Sweetgrass basket weaver Sarah Edwards-Hammond

Hammond brings art to O.P. Earle

Published 1:32pm Friday, January 11, 2013

O.P. Earle Elementary School will host Charleston Sweetgrass basket weaver Sarah Edwards-Hammond as its visual artist in residence.
The Mary F. Kessler Fund, Polk County Community Foundation funded the residency. Hammond will work with third graders the week of Jan. 14-17.

Hammond, one of Charleston’s finest sweet grass basket makers, learned this unique form of art at the age of 7 by her mother, the late Mrs. Estelle Edwards.

Enslaved West Africans brought the oldest art form of African origin to the South Carolina Lowcountry in the late 17th century.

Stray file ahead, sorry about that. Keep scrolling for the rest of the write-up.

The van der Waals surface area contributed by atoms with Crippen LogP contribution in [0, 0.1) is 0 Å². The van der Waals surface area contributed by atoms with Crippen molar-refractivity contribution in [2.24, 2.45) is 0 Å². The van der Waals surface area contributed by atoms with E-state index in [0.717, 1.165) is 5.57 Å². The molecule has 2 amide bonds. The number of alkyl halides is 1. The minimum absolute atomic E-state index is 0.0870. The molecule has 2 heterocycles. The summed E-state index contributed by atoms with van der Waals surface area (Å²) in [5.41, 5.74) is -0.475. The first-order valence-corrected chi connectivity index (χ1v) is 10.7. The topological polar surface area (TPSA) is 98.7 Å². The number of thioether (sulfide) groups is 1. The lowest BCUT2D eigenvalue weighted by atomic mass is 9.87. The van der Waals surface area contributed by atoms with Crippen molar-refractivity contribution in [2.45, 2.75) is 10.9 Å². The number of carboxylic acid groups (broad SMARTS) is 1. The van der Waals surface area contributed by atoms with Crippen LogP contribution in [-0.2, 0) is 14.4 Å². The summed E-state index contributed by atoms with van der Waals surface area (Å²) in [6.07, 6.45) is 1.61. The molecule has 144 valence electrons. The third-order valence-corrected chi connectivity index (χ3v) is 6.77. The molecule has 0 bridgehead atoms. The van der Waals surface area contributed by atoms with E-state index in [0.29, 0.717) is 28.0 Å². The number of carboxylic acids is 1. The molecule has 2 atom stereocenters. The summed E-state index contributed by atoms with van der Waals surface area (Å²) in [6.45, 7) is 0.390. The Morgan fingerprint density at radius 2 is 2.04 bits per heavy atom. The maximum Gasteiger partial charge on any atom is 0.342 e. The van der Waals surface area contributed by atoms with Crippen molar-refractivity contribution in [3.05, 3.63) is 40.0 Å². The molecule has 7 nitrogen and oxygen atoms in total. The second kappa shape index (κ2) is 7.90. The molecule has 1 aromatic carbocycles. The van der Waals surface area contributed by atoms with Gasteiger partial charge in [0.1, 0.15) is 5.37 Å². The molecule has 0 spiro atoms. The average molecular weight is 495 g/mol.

Sweetgrass baskets – another dimension of the African experience in America – vividly illustrate the beauty of a diverse culture. Sweetgrass baskets are made with sweet grass, palm, bulrush and pine needles using a tool called a nail bone.

Editor's Picks

New data show thousands in Polk County struggle with food insecurity

When I received news that Feeding America, the nation’s largest domestic hunger relief organization, had released the results of the 2015 Map the Meal Gap ... Read more